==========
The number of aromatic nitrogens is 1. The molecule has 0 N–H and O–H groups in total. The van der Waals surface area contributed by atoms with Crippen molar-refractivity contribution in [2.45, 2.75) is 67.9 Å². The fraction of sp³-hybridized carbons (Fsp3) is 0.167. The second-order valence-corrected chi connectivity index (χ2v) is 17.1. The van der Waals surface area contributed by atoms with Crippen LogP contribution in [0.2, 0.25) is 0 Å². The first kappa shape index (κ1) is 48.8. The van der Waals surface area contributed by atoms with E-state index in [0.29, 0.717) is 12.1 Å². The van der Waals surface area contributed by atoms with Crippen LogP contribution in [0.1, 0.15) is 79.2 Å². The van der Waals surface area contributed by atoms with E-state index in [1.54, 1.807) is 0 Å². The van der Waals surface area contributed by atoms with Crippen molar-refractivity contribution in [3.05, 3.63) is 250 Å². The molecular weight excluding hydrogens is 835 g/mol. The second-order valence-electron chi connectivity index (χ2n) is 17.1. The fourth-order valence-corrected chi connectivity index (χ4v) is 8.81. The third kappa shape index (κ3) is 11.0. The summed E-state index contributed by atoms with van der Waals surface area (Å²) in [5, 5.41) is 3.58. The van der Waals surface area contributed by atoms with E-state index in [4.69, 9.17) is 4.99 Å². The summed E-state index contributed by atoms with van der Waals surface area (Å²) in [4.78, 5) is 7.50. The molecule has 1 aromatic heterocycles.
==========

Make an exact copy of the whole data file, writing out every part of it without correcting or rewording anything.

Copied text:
The number of aromatic nitrogens is 1. The molecule has 0 N–H and O–H groups in total. The van der Waals surface area contributed by atoms with Crippen molar-refractivity contribution in [2.45, 2.75) is 67.9 Å². The fraction of sp³-hybridized carbons (Fsp3) is 0.167. The second-order valence-corrected chi connectivity index (χ2v) is 17.1. The van der Waals surface area contributed by atoms with Crippen LogP contribution in [0.2, 0.25) is 0 Å². The first kappa shape index (κ1) is 48.8. The van der Waals surface area contributed by atoms with E-state index in [0.29, 0.717) is 12.1 Å². The van der Waals surface area contributed by atoms with Crippen LogP contribution in [0.1, 0.15) is 79.2 Å². The van der Waals surface area contributed by atoms with E-state index in [1.54, 1.807) is 0 Å². The van der Waals surface area contributed by atoms with Crippen molar-refractivity contribution in [3.05, 3.63) is 250 Å². The molecular weight excluding hydrogens is 835 g/mol. The second-order valence-electron chi connectivity index (χ2n) is 17.1. The fourth-order valence-corrected chi connectivity index (χ4v) is 8.81. The third kappa shape index (κ3) is 11.0. The summed E-state index contributed by atoms with van der Waals surface area (Å²) in [5, 5.41) is 3.58. The van der Waals surface area contributed by atoms with E-state index in [4.69, 9.17) is 4.99 Å². The summed E-state index contributed by atoms with van der Waals surface area (Å²) in [4.78, 5) is 7.50. The molecule has 1 aromatic heterocycles.